Comparing Proof of Authority consensus protocols
Besu implements the Clique, IBFT 2.0, and QBFT Proof of Authority consensus protocols. Proof of Authority consensus protocols work when participants know each other and there is a level of trust between them. For example, in a permissioned consortium network.
Proof of Authority consensus protocols have faster block times and a much greater transaction throughput than the Ethash Proof of Work consensus protocol used on the Ethereum MainNet.
In Clique, IBFT 2.0, or QBFT, a group of nodes in the network act as signers (Clique) or validators (IBFT 2.0 and QBFT). The existing nodes in the signer/validator pool vote to add nodes to or remove nodes from the pool.
For the rest of this page, the term validator is used to refer to signers and validators.
Properties to consider when comparing Clique, IBFT 2.0, and QBFT are:
- Immediate finality
- Minimum number of validators
IBFT 2.0 and QBFT have immediate finality; there are no forks and all valid blocks get included in the main chain.
Clique does not have immediate finality. Implementations using Clique must be aware of forks and chain reorganizations occurring.
Minimum number of validators
To be Byzantine fault tolerant, IBFT 2.0 and QBFT require a minimum of four validators.
Clique can operate with a single validator but operating with a single validator offers no redundancy if the validator fails.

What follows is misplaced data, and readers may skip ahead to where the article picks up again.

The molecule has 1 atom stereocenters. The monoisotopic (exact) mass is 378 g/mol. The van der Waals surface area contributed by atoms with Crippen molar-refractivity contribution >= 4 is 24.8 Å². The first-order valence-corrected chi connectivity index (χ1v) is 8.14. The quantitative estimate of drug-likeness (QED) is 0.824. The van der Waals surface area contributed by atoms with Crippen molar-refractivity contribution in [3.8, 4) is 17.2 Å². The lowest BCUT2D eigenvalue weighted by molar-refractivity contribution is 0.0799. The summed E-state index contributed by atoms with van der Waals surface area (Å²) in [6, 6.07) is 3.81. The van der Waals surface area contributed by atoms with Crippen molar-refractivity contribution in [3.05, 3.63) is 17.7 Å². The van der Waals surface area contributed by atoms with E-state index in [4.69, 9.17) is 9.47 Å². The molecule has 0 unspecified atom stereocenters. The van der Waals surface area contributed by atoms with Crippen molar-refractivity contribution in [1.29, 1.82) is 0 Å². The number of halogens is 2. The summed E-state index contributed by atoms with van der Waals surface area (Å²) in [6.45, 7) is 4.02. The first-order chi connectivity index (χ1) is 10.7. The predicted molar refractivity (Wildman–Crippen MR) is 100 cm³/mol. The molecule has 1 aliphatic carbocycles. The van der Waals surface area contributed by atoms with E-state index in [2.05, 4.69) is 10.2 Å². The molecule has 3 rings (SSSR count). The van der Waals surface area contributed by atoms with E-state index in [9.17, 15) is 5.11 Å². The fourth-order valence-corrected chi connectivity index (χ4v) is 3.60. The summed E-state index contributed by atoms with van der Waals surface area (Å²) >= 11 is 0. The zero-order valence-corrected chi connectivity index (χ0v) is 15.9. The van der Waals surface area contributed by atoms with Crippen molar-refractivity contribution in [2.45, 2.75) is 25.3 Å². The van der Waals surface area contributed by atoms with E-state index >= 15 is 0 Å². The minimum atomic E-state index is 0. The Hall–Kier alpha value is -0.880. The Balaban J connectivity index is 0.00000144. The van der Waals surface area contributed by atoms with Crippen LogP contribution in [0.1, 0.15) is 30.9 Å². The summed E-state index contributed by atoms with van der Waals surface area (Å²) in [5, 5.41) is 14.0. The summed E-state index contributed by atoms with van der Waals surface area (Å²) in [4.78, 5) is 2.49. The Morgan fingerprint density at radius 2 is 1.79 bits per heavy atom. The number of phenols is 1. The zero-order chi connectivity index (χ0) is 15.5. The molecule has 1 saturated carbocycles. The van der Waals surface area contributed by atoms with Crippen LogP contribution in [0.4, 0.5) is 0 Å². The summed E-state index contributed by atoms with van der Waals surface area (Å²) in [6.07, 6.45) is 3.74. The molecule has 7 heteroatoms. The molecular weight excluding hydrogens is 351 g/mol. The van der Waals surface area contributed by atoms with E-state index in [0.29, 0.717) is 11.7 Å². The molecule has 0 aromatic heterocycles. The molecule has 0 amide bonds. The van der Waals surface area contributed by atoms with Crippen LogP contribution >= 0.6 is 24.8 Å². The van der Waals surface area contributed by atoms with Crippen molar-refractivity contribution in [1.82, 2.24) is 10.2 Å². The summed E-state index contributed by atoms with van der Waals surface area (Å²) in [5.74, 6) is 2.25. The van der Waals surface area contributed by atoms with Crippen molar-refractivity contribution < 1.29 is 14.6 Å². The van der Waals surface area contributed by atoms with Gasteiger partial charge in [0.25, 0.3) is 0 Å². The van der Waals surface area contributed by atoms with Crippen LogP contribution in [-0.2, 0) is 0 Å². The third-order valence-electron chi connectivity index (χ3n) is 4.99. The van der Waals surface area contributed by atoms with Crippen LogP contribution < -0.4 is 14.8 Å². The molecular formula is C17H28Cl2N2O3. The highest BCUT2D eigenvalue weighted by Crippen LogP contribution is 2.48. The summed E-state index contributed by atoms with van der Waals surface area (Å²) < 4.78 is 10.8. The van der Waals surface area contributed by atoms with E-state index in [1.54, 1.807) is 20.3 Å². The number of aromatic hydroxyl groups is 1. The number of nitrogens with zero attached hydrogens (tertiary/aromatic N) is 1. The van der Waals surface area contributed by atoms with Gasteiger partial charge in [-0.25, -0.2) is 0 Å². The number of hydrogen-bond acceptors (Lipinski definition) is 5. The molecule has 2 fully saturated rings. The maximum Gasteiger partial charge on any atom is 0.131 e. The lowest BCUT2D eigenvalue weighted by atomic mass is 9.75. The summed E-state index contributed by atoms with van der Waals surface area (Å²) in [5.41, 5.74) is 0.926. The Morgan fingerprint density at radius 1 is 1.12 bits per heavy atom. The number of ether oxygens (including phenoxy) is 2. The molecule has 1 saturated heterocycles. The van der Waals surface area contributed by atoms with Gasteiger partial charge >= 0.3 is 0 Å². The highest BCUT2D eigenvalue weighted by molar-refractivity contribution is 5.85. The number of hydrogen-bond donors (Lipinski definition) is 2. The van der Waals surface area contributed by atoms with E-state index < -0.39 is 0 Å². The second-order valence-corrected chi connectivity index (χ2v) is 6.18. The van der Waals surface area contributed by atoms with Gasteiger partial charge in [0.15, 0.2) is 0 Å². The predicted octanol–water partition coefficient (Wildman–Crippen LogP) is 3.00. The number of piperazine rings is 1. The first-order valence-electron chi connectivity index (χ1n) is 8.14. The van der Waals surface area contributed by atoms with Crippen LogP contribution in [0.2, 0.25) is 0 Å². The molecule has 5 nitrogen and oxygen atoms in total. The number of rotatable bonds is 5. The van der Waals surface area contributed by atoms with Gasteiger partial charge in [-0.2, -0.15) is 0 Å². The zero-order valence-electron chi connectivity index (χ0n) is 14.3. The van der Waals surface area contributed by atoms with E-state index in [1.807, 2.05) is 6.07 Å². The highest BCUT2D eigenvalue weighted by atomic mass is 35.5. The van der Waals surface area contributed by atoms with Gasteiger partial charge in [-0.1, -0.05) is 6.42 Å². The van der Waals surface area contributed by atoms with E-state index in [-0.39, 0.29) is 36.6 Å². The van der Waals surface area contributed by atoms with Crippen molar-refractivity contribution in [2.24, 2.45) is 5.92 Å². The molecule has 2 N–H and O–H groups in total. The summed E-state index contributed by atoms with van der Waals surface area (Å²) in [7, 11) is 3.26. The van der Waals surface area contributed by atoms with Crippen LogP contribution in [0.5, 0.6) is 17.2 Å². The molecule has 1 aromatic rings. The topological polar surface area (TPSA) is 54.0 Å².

Byzantine fault tolerant is the ability to function correctly and reach consensus despite nodes failing or propagating incorrect information to peers.
Clique is more fault tolerant than IBFT 2.0 and QBFT. Clique tolerates up to half of the validators failing. IBFT 2.0 and QBFT networks require greater than or equal to two-thirds of validators to be operating to create blocks. For example, an IBFT 2.0 or QBFT network of:
- Four to five validators tolerates one unresponsive validator
- Six to eight validators tolerates two unresponsive validators.
Networks with three or less validators can produce blocks but do not guarantee finality when operating in adversarial environments.
Using IBFT 2.0 or QBFT networks with three nodes for production purposes is not recommended.
Reaching consensus and adding blocks is faster in Clique networks. For Clique, the probability of a fork increases as the number of validators increases.
For IBFT 2.0 and QBFT, the time to add new blocks increases as the number of validators increases.